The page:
Should we be giving teens condoms?

teenagers condoms group socialising

I don’t think there is a parent on the planet who wouldn’t cringe at the thought of their 12 year old having sex. And so when our education department proposes to hand out condoms to kids aged 12 and up, without any parental consent needed, we may feel a little uneasy. It is understandable that many parents oppose this idea, regardless of the thought processes behind it.

And yet, just because kids having sex makes us uncomfortable does not mean that it isn’t happening. And I’m not just talking about lower class, uneducated youth either. Just last year there was a case in a very wealthy neighbourhood where a family tried to immigrate to Oz and on doing their final medicals discovered that their 11 year-old daughter was HIV positive. It turns out she and a group of her friends were having sex with the security guards in the complex where they lived.

We like to assume it isn’t happening and if it is happening it isn’t in our neighbourhoods or our schools or with our children.

We have to get our heads out of the sand

Teen pregnancies are on the increase in South Africa and we have one of the highest HIV rates in the world. Teenagers are sexual by their very nature and by making sex taboo or keeping it as an unspoken in our homes and schools, we are not helping them to deal with the very real pressures and dangers that they are going to face in the real world.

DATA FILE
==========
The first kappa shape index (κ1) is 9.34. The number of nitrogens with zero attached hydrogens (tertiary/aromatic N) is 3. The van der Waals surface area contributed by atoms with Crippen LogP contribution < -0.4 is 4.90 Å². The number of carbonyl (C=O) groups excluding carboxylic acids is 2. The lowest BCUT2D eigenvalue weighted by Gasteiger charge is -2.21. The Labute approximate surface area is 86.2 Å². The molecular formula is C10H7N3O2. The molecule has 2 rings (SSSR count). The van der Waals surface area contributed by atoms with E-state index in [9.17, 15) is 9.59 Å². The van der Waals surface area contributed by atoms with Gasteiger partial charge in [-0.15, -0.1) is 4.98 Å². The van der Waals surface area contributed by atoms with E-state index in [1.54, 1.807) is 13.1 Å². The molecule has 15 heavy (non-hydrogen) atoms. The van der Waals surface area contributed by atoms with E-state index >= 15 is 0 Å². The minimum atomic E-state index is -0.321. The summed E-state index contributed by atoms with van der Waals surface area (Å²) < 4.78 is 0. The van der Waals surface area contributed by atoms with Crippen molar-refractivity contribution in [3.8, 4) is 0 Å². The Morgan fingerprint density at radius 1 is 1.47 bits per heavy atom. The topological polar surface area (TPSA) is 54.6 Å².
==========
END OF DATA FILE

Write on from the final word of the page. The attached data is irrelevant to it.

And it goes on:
I applaud this move by the education department. Around the world there is evidence that having more open, relaxed conversations with teens about sex, by supplying them with contraceptives and helping them to understand how and why to use them, and giving them the opportunity to explore their sexuality safely reduces teen pregnancies, sexually transmitted diseases and abortions. This completely contradicts the fears that most parents have that if they start handing condoms out to kids that there is going to be more teen sex and all the issues that go along with that.

Nobody is running around encouraging children to get it on with each other. The department of education is simply looking at the facts and taking action. And the fact is…
Kids are going to have sex whether we talk about it or not.
Kids are going to have sex whether we want them to or not.
Kids are going to have sex whether we educate them on it or not.
Kids are going to have sex whether we supply them with condoms or not.

Giving teens condoms mixed group or youth laughing

Let’s do the right thing and make sure that if they have sex they are able to do this safely and that they understand the risks involved. Let us give our children both condoms and the education that goes along with that. An educated, aware child has a greater chance of survival than one who is kept in the dark

Handing a child a condom does not ensure that they are going to have sex. But not making condoms available ensures that if they do have sex the consequences are much more likely to be tragic.

Note: If you enjoyed this article, and would like to stay updated with more, you can:


Mia Von Scha

Mia Von Scha

Mia Von Scha, Transformational Coach, motivational speaker, children’s author, student to two Zen Masters (aka kids), avid cloud watcher and lover of life.

7 Responses

  1. Are we also telling our kids that condoms do not guarantee protection from all 35+known STD’s? And do we also emphasise equally that they have the option to abstain? That they can make that choice? That it is possible. Or do they only hear from us that they are going to do it anyway?